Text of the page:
Objective: To describe coronavirus disease 2019 (COVID-19) and pregnancy outcomes in patients with rheumatic disease who were pregnant at the time of infection.
Methods: Since March 2020, the COVID-19 Global Rheumatology Alliance has collected cases of patients with rheumatic disease with COVID-19. We report details of pregnant women at the time of COVID-19 infection, including obstetric details separately ascertained from providers.
Results: We report on 39 patients, including 22 with obstetric detail available. The mean and median age was 33 years, range 24-45 years. Rheumatic disease diagnoses included rheumatoid arthritis (n = 9), systemic lupus erythematosus (n = 9), psoriatic arthritis/other inflammatory arthritides (n = 8), and antiphospholipid syndrome (n = 6). Most had a term birth (16/22), with 3 preterm births, 1 termination, and 1 miscarriage; 1 woman had yet to deliver at the time of report. One-quarter (n = 10/39) of pregnant women were hospitalized following COVID-19 diagnosis. Two of 39 (5%) required supplemental oxygen (both hospitalized); no patients died. The majority did not receive specific medication treatment for their COVID-19 (n = 32/39, 82%), and 7 patients received some combination of antimalarials, colchicine, anti-interleukin 1β, azithromycin, glucocorticoids, and lopinavir/ritonavir.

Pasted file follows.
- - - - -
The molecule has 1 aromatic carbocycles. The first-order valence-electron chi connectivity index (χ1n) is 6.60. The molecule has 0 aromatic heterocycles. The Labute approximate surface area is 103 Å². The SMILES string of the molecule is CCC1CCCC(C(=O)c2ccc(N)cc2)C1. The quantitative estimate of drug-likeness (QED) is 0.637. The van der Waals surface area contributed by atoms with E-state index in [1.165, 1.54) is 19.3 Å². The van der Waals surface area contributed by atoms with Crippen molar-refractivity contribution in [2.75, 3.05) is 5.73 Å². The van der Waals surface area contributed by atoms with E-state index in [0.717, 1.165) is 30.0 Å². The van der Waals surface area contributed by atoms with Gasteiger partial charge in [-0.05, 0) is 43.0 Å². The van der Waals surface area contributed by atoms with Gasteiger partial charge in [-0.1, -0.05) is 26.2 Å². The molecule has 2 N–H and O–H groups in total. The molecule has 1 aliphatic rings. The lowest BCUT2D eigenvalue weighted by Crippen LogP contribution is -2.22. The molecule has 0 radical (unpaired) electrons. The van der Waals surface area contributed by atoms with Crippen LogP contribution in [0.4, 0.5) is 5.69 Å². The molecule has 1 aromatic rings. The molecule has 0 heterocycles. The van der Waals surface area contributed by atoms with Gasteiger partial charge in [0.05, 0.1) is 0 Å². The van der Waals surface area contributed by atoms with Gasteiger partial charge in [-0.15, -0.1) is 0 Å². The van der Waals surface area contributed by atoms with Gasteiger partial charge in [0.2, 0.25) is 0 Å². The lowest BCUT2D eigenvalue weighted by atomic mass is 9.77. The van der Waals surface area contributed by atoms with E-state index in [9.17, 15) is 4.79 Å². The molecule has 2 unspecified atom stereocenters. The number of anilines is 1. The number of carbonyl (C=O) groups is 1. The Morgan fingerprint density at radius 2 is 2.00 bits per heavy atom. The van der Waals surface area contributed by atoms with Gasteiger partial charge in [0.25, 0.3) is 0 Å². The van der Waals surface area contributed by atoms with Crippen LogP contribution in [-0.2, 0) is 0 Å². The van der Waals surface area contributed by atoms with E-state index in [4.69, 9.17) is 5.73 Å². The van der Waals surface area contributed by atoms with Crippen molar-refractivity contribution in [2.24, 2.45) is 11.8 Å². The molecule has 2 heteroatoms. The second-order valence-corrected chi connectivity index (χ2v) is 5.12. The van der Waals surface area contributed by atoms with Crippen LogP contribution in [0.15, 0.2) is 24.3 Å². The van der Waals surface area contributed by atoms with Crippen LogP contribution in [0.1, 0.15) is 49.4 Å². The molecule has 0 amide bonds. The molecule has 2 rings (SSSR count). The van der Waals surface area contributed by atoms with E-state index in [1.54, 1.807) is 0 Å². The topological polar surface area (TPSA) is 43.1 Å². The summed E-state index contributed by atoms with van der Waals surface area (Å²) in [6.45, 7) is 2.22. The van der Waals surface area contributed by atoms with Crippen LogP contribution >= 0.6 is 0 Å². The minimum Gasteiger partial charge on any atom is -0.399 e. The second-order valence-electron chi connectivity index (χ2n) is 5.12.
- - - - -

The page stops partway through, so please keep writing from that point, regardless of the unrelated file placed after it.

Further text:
Conclusion: Women with rheumatic diseases who were pregnant at the time of COVID-19 had favorable outcomes. These data have limitations due to the small size and methodology; however, they provide cautious optimism for pregnancy outcomes for women with rheumatic disease particularly in comparison to the increased risk of poor outcomes that have been reported in other series of pregnant women with COVID-19.
Keywords: COVID-19; anti-TNF; disease-modifying antirheumatic drug; rheumatoid arthritis; rheumatology.
© 2022 The Journal of Rheumatology.